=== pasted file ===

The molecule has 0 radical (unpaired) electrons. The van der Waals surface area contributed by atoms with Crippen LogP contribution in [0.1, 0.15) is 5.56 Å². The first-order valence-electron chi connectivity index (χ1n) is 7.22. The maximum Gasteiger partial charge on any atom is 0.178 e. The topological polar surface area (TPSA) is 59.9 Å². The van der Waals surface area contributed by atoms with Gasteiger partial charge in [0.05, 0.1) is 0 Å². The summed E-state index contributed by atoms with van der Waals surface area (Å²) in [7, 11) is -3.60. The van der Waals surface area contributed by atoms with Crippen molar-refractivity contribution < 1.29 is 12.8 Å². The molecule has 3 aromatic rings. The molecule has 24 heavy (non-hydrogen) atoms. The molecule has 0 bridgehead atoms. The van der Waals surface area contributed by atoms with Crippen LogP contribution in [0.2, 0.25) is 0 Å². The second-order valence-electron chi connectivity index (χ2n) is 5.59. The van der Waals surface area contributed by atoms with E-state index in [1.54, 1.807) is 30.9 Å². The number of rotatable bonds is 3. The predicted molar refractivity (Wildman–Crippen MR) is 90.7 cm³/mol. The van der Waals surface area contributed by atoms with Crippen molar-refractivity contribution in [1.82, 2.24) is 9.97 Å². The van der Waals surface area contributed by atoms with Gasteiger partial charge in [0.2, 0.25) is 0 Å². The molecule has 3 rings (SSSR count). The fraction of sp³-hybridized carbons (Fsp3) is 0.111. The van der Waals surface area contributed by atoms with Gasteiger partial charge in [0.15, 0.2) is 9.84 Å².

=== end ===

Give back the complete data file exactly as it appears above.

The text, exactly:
The molecule has 0 radical (unpaired) electrons. The van der Waals surface area contributed by atoms with Crippen LogP contribution in [0.1, 0.15) is 5.56 Å². The first-order valence-electron chi connectivity index (χ1n) is 7.22. The maximum Gasteiger partial charge on any atom is 0.178 e. The topological polar surface area (TPSA) is 59.9 Å². The van der Waals surface area contributed by atoms with Gasteiger partial charge in [0.05, 0.1) is 0 Å². The summed E-state index contributed by atoms with van der Waals surface area (Å²) in [7, 11) is -3.60. The van der Waals surface area contributed by atoms with Crippen molar-refractivity contribution < 1.29 is 12.8 Å². The molecule has 3 aromatic rings. The molecule has 24 heavy (non-hydrogen) atoms. The molecule has 0 bridgehead atoms. The van der Waals surface area contributed by atoms with Crippen LogP contribution in [0.2, 0.25) is 0 Å². The second-order valence-electron chi connectivity index (χ2n) is 5.59. The van der Waals surface area contributed by atoms with E-state index in [1.54, 1.807) is 30.9 Å². The number of rotatable bonds is 3. The predicted molar refractivity (Wildman–Crippen MR) is 90.7 cm³/mol. The van der Waals surface area contributed by atoms with Crippen molar-refractivity contribution in [1.82, 2.24) is 9.97 Å². The van der Waals surface area contributed by atoms with Gasteiger partial charge in [0.2, 0.25) is 0 Å². The molecule has 3 rings (SSSR count). The fraction of sp³-hybridized carbons (Fsp3) is 0.111. The van der Waals surface area contributed by atoms with Gasteiger partial charge in [0.15, 0.2) is 9.84 Å².